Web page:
Monday 9 February 2015


As Bad As A Mile

Watching the shied core
Striking the basket, skidding across the floor,
Shows less and less of luck, and more and more

Of failure spreading back up the arm
Earlier and earlier, the unraised hand calm,
The apple unbitten in the palm.

This short poem by Philip Larkin (written, or signed off, on this day in 1960) could almost - if the lines and the structure were further broken up - have been written by Kay Ryan, could it not? Especially the progress to the final image. The eversion of a familiar phrase, the reverse chronology, tracing the path from the everyday to something bigger and sadder - above all the extreme succinctness of a few plain words doing their work in a tight grid of sound and meter... I don't know if Kay Ryan has read Larkin, and I doubt there's any direct influence, but it's interesting to see how, at least on this occasion, they might arrive in much the same place.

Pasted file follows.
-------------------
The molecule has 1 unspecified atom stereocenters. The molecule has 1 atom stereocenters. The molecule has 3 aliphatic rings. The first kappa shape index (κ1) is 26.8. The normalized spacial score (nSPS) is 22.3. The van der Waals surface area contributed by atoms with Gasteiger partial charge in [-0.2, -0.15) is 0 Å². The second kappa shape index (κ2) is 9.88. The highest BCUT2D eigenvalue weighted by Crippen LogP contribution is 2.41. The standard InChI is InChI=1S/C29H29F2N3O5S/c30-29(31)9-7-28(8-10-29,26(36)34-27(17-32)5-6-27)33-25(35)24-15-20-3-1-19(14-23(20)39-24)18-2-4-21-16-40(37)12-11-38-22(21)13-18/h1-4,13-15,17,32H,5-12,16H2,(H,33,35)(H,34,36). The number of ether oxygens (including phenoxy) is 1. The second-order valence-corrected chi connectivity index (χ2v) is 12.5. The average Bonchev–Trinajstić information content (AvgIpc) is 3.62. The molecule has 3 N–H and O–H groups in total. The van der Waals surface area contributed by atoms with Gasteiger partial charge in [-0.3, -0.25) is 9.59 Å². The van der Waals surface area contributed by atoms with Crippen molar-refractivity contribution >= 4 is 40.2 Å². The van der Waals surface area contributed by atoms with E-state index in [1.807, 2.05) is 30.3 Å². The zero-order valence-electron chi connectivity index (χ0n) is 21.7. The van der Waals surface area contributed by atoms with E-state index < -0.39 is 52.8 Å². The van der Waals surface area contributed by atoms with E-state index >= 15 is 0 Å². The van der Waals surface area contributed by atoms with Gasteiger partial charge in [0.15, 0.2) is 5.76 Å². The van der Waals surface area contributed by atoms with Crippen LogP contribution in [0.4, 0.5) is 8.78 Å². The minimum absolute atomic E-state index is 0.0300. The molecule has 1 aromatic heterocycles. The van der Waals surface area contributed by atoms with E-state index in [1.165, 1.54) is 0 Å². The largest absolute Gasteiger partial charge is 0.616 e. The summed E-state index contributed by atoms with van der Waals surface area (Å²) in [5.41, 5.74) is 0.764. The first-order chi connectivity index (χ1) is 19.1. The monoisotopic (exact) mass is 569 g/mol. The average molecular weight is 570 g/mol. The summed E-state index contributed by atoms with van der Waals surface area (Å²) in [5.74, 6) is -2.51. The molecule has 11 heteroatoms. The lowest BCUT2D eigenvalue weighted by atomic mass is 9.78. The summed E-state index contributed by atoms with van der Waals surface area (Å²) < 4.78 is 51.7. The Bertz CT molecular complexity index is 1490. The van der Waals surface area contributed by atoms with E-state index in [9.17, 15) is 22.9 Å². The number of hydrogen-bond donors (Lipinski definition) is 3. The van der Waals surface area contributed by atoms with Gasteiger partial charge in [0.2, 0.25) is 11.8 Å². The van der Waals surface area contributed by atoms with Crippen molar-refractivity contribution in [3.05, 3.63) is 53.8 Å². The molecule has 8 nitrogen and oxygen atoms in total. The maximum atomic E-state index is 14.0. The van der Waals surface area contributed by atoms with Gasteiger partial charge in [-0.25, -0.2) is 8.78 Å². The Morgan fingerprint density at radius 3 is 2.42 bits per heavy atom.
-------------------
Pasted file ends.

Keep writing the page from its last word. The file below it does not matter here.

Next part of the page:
1. The failure to make the slam dunk an image of Larkin's general existential bad faith? Beautifully versified of course.

  2. The one and only Dave Lull has sent me a link to Kay Ryan reviewing Marianne Moore - including this:
    'Yes, certainly we are reading a Marianne Moore over-poem, as we are for every poet we love enough to know well, or know well enough to love. Today, reading a posthumous Philip Larkin poem in The New Yorker, I felt this over-thing so sharply. There was Larkin's voice again, so welcome. His lovely poem wasn't alone, stranded on the page, to be read in isolation. In me it had someone who knew its family. Or maybe I was its family, if we admit the possibility that we are really not individuals who read poems and make them our own but, rather, that poems make us their own, that we are a poem-delivery system, or poem clearinghouse, allowing the poems of the immortals to reunite with their families — a new Larkin is embraced (morosely) by the Larkins, a Moore (courteously) by the Moores. It felt this personal, and impersonal.'
    Clearly she loves Larkin.